But all of this is about to change as the time for the village’s annual festival draws near, and Stepmother, who has spent nearly all of the family’s money, grows desperate to find a husband for Wei Ping. Xing Xing soon realizes that this greed and desperation may threaten not only her memories of the past, but also her dreams for the future.

In this searing story, Donna Jo Napoli, acclaimed author of “Beast and Breath,” delves into the roots of the Cinderella myth and unearths a tale as powerful as it is familiar.

Blog Graphic- What I Thought

I really like fairy tale re-tellings, and I was really intrigued by a Chinese re-telling of Cinderella.  Especially because I loved Cinder.  I liked it, but not as much as I liked Cinder.  However, if you want something a little more historical, and a little less dystopic, this is definitely a good book to check out.

It seems like it’s a pretty straightforward re-telling of Cinderella, and I like that it’s pretty similar to one of the Chinese variations on the Cinderella story.  I do wish the author had deviated from the original story a little more, just because I would have liked to see her do something different with her re-telling of Cinderella.  It’s very clear that it’s a Cinderella re-telling, which I liked, but…I still wanted something slightly different, because if I wanted something that mirrored the original pretty closely, I’d go read the original.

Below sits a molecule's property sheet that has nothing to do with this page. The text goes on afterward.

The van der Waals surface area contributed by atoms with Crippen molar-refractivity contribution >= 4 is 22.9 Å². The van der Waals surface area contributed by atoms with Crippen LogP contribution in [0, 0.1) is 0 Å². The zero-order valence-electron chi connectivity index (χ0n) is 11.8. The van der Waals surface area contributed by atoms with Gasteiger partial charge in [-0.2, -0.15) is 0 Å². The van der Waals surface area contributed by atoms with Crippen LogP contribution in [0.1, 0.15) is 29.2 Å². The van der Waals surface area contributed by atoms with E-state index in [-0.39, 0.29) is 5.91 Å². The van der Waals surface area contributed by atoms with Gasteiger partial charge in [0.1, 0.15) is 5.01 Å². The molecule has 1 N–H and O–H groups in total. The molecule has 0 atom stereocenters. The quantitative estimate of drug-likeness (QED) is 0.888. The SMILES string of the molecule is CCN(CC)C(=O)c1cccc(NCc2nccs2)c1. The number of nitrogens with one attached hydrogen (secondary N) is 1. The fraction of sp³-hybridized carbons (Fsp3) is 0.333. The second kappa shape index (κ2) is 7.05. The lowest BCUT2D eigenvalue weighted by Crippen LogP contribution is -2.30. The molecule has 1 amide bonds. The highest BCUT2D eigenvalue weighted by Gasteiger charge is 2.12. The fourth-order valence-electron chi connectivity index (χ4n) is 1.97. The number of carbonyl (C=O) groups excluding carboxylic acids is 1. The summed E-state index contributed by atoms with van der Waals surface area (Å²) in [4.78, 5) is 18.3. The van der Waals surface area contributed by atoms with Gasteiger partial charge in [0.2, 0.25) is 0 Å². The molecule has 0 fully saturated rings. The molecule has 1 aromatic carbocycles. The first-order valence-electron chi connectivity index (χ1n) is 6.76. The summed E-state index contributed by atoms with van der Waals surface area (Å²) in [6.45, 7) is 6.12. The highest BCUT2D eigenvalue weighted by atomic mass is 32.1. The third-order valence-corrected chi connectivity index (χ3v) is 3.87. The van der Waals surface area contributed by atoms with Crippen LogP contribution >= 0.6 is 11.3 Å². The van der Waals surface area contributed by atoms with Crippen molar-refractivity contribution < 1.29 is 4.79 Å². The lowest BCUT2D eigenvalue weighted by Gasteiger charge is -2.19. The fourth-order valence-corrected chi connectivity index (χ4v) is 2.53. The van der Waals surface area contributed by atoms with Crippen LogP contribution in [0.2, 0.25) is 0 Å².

Because of the setting, it’s a slightly different take on the Cinderella story we’re familiar with, partly because of Disney and partly because of the different Roger’s & Hammerstein versions out there (of which the Whitney Houston one is my favorite, but probably because it’s the only one I’ve seen, not counting the Disney version).  It seems like there are more variations on the Cinderella story across different time periods and continents that any other fairy tale out there, and this episode of The History Chicks does a great job at going over all of the different variations.

Blog Graphic- My Rating

3 stars.  It’s a pretty straightforward re-telling of one of the many variations of the Cinderella story, and I love the setting.  I like that it re-tells a version most Americans probably aren’t familiar with, but at the same time, I wanted some sort of twist on the story we all know.